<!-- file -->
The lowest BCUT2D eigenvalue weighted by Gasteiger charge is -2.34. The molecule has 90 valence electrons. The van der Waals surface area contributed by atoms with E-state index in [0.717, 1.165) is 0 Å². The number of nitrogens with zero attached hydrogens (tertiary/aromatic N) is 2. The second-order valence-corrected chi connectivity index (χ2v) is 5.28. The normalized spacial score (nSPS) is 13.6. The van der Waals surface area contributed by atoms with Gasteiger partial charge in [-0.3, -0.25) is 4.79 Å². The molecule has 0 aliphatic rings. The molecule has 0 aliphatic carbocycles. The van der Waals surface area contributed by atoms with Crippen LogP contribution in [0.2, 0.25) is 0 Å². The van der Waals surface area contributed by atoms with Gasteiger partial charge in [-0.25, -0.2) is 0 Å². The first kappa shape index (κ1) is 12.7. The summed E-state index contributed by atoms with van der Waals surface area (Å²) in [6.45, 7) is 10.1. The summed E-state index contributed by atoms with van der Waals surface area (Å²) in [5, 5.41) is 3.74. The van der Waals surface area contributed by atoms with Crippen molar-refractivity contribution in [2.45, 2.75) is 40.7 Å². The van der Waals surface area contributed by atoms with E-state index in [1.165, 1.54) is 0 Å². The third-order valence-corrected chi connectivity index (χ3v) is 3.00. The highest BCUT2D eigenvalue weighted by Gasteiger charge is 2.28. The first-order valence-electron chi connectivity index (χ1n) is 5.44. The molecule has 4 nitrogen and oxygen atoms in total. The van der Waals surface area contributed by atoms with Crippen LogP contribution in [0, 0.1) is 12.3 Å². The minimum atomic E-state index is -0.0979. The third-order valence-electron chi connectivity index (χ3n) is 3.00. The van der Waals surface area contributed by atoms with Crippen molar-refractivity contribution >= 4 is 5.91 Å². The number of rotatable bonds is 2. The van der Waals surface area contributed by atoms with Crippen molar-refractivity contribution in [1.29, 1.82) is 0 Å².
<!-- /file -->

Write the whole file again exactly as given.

The lowest BCUT2D eigenvalue weighted by Gasteiger charge is -2.34. The molecule has 90 valence electrons. The van der Waals surface area contributed by atoms with E-state index in [0.717, 1.165) is 0 Å². The number of nitrogens with zero attached hydrogens (tertiary/aromatic N) is 2. The second-order valence-corrected chi connectivity index (χ2v) is 5.28. The normalized spacial score (nSPS) is 13.6. The van der Waals surface area contributed by atoms with Gasteiger partial charge in [-0.3, -0.25) is 4.79 Å². The molecule has 0 aliphatic rings. The molecule has 0 aliphatic carbocycles. The van der Waals surface area contributed by atoms with Crippen LogP contribution in [0.2, 0.25) is 0 Å². The van der Waals surface area contributed by atoms with Gasteiger partial charge in [-0.25, -0.2) is 0 Å². The first kappa shape index (κ1) is 12.7. The summed E-state index contributed by atoms with van der Waals surface area (Å²) in [6.45, 7) is 10.1. The summed E-state index contributed by atoms with van der Waals surface area (Å²) in [5, 5.41) is 3.74. The van der Waals surface area contributed by atoms with Crippen molar-refractivity contribution in [2.45, 2.75) is 40.7 Å². The van der Waals surface area contributed by atoms with E-state index in [1.165, 1.54) is 0 Å². The third-order valence-corrected chi connectivity index (χ3v) is 3.00. The highest BCUT2D eigenvalue weighted by Gasteiger charge is 2.28. The first-order valence-electron chi connectivity index (χ1n) is 5.44. The molecule has 4 nitrogen and oxygen atoms in total. The van der Waals surface area contributed by atoms with Crippen LogP contribution in [0, 0.1) is 12.3 Å². The minimum atomic E-state index is -0.0979. The third-order valence-electron chi connectivity index (χ3n) is 3.00. The van der Waals surface area contributed by atoms with Crippen molar-refractivity contribution >= 4 is 5.91 Å². The number of rotatable bonds is 2. The van der Waals surface area contributed by atoms with Crippen molar-refractivity contribution in [1.29, 1.82) is 0 Å².